Should the NHL actually return next season, the outlook is dire for franchises in non-traditional hockey locations like Nashville, Anaheim, Miami, Tampa Bay, Atlanta, Phoenix, San Jose, Dallas and maybe even Columbus. In other words, about one-third of the league.
These aren't your hockey-mad towns in which generations have been brought up in the ways of wrist shots and forechecking. Some of the northern towns in which there's not a hockey fan under every rock still turn up enough to fill their arenas. In some, the joke is that 17,000 of their residents are hockey fans, and they go to every game.
How is the NHL supposed to work, though, in towns where folks don't especially miss pro hockey and have put through a year without it, discovering that their lives are no worse than before the NHL hit them up for publicly-financed arenas? Some talk already suggests contraction, though not on the scale suggested by the notion that one-third of the teams are in jeopardy.
A more palatable solution for some owners of struggling teams, obviously, would be to sell and let the rest of it work out as it will. It could be that a wave of franchise relocations will ensue. And it makes a certain amount of sense, though not much, that Cincinnati would be in line for at least a tease by a desperate NHL franchise.
The upsides for the NHL aren't too hard to see, but neither are the downsides. To the good, Cincinnati is a major league town with a feel for hockey. In time, given a few successful seasons for a local franchise, that base of 18,000 fans could be developed. We also know, though, that Cincinnati hockey fans of recent vintage are especially motivated by low prices, and this is presicely where the NHL is known to fail.
But if the league and its players can make a labor agreement that cuts operating costs for franchises, prices could be brought into line. Then again, lacking a good television contract, the NHL can't possibly turn up enough revenue to keep ticket prices at acceptable levels for the general public.
Underlying all other considerations is the egotism of the wealthy, which is the true source of franchise prices exceeding $100 million. The Nashville Predators entered the NHL in 1997 for the expansion fee of $80 million, with the franchise valued at $111 million by Forbes Magazine in 2004.
Yet the only true indicators of value are the price for which one party will purchase an entity and the price for which the other entity will sell it. One report out of Winnipeg, which seems remarkable on the face of it, quoted an anonymous NHL chief financial officer putting the price of the Predators at an absurdly low $40 million. We say that's absurdly low because we've never seen a league destroy and degrade itself quite how the NHL is going about it.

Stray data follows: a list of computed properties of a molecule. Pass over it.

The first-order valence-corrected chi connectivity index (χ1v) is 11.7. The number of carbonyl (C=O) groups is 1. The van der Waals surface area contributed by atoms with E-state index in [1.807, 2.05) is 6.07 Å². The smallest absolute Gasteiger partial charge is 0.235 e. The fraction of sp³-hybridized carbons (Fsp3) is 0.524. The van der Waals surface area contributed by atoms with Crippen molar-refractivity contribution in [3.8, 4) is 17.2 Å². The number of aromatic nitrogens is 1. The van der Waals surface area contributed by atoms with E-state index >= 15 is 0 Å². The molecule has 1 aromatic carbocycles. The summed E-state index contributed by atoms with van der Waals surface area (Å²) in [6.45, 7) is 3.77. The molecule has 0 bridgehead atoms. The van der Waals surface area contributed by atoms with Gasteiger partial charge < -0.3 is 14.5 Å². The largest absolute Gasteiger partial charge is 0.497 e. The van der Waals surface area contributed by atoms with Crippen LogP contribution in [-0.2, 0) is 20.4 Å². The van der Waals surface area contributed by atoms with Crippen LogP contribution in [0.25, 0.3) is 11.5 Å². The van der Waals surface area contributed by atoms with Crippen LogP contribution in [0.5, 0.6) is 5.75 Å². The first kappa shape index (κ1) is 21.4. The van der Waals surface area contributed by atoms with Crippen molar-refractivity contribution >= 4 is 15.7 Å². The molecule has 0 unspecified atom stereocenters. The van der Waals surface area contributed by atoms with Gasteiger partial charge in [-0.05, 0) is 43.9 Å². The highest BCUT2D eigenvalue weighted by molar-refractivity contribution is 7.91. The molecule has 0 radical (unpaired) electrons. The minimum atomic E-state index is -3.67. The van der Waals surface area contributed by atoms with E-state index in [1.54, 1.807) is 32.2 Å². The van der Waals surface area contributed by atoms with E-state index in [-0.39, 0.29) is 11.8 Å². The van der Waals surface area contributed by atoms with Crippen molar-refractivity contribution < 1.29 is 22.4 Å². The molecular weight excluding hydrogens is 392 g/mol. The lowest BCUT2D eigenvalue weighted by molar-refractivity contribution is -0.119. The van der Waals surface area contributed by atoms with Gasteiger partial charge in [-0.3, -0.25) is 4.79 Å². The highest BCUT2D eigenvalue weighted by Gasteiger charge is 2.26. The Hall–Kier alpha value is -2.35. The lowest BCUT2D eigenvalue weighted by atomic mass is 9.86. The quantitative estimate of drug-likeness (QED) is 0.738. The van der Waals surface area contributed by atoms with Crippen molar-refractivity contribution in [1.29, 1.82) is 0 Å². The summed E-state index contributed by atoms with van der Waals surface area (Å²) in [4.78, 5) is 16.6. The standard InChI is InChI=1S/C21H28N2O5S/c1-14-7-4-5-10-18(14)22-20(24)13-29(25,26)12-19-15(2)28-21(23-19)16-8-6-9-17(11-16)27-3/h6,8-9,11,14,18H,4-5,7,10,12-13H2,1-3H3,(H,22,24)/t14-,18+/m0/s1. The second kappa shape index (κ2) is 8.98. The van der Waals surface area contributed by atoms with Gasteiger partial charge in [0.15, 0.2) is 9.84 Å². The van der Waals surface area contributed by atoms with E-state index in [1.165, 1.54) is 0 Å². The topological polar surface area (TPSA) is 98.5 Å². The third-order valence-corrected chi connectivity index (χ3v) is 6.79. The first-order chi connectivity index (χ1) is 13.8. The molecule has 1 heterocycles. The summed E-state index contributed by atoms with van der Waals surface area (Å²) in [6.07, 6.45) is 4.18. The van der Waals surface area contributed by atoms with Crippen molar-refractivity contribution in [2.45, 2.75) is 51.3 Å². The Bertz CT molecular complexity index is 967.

At the end of all this lockout nonsense, $40 million could be about right. The Mighty Ducks of Anaheim, the parent of the former Cincinnati Mighty Ducks operation, recently sold for $75 million to billionaires Henry and Susan Samueli, who own the Ducks' arena, The Pond. The Samuelis decided to take over their arena's main tenant, even though the Ducks lost $40 million over the last two seasons in which they played.
Consider the St. Louis Blues, who must be counted as one of the NHL's premium franchises, a top six team in paid attendance for each of the past four seasons. Of the NHL clubs that neither reside in Canada nor are among the original six -- that's 24 franchises -- the Blues and the Philadelphia Flyers are the perennial strongmen. The Blues always make it into the playoffs to the delectation of St. Louis fans, who packed the Savvis Center to an average of 18,560 daily patrons the last year they played NHL hockey.
The couple that owns the Blues, Bill and Nancy Laurie, are Wal-Mart heirs, so it's not like they can't afford an expensive hobby. But even they can't put up with the Blues.
In a statement announcing the Lauries' intention to sell, Blues President Mark Sauer said the club has lost $60 million in the past two years, while the combined cash deficits for the Blues and the Savvis Center since the building's 1994 opening exceed $225 million. Sounds like the Wal-Mart heirs might be willing to take a cut rate on their franchise, if losing $30 million per year is their alternative. Figure they might sell the club for $40 million, absorbing the equivalent of two years' losses in the sale, and chalk it up to experience.
Of course, that's exactly what the Lauries don't have in mind, though you wouldn't know it from the team's rhetoric. Dig this set of quotes attributed to Sauer in the wake of the Blues' sale announcement:
"Substantial future losses are projected even if you take into account what we believe will be a very successful resolution to NHL collective bargaining," Sauer reportedly said. "Those projected losses result from the current high sales and amusement taxes and the absence of city, county and state financial support of the debt service and operations of Savvis Center."
What a pathetic performance of panhanding. Even if the NHL reaches an agreement that's amenable to the team ownerships, the Blues are begging for tax relief and help from local governments to pay down their debts. It's difficult to fathom the lameness.
So maybe a failing NHL franchise in the next few years will talk about taking its act to Cincinnati. It might even sound reasonably priced. But don't be tempted.
It's a bad act. Minor league hockey is good enough, and it probably will be back soon enough.